Stress test result format yet unclear
WASHINGTON (Reuters) - Officials conducting stress tests to determine how the nation's 19 biggest banks would fare in a deeper downturn have not determined exactly how the results will be released on May 4, a regulatory official said on Thursday.
Authorities have not decided whether banks themselves will release some of the information, the official said.
One of the goals of the publication of the results will be to ensure they are presented in a way that will allow clear comparisons, the official added.
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Nathan's Economic Edge
Initial claims - BEAR IN MIND THAT LAST WEEK WAS A 4-DAY HOLIDAY-SHORTENED WEEK FOR FILING UNEMPLOYMENT BENEFITS - were down on an adjusted basis, but the prior week's IC number was (surprise!) revised upward from 654k to 663k. Which means that the drop of 20k the prior week was actually only a drop of 11k, which was from a revised March 28 number of 674k, up from the first release of 669k. Which means that the actual rise in IC from March 28's final number from March 21 original reported number of 652k, revised upward to 657k a week later, was 22k.
Confused? Good, you goddamn very well should be.
I won't go any further with the unemployment claims report because IT WOULD HAVE BEEN MUCH MUCH WORSE HAD LAST WEEK NOT BEEN A 4-DAY HOLIDAY SHORTENED WEEK. Next week we'll see over 700k. Guaranteed. Mark it down. No f'n way we don't.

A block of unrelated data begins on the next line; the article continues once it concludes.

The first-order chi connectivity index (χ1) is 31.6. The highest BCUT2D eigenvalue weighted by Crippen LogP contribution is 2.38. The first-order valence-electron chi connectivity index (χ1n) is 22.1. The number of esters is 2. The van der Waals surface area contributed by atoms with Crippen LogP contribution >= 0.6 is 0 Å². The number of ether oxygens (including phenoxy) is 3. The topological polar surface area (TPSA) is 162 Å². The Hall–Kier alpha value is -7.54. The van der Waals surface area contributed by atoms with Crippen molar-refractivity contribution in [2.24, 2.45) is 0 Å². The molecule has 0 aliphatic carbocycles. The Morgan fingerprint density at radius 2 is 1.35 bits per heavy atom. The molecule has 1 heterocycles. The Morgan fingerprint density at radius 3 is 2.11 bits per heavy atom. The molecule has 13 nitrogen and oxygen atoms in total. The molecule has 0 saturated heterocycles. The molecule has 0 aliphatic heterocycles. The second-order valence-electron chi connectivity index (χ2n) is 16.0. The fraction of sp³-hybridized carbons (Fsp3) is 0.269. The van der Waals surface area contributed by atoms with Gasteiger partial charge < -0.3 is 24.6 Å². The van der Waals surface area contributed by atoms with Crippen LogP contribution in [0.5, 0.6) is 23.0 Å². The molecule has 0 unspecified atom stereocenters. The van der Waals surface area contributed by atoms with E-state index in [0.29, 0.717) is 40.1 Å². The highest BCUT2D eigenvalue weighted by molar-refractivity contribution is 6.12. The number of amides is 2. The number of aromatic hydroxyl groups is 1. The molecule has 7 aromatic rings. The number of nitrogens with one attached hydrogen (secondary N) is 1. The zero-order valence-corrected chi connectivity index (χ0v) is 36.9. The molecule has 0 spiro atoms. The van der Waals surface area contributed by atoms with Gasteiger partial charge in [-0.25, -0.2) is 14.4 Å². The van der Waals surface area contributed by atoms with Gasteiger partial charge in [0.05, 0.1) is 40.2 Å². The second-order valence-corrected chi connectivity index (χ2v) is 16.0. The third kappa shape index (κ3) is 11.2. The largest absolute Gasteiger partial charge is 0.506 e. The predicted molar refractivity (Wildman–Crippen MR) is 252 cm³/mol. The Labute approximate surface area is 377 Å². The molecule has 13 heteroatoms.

When Did Your County's Jobs Disappear?
The economic crisis, which has claimed more than 5 million jobs since the recession began, did not strike the entire country at once. A map of employment gains or losses by county tells the story of how those job losses first struck in the most vulnerable regions and then spread rapidly to the rest of the country. As early as August 2007, for example—several months before the recession officially began—jobs were already on the decline in southwest Florida; Orange County, Calif.; much of New Jersey; and Detroit, while other areas of the country remained on the uptick.
The TARP money seems to be for bank bondholders (not bank lending), banks are gaming the system like crazy and winning the public relations earnings announcement battle, and step-by-step the Obama team has ended up painted into a corner and now needs to publicly announce the results of the bank "stress tests." No one wins when the government pronounces a bank "weak" (and thus destroys it) and no one wins when the government pronounces a bank "good" (and thus to some extent owns it).
That's the latest.
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Bank Test Results May Strain Limits Of Bailout Funding
As the Obama administration works to complete its stress tests for gauging the health of major banks, it could confront another problem: how to pay for shoring up any weaknesses the tests reveal.
No one yet knows the extent of the banks' needs. But a senior administration official said yesterday this will be clear once tests on the nation's 19 major banks are done and the results are released early next month.
The administration would be hard-pressed to ask Congress for more rescue funds to plug the holes. Anger on Capitol Hill is high, especially after the furor over bonuses paid to employees at American International Group. The troubled insurer had earlier received more than $170 billion in bailout funds.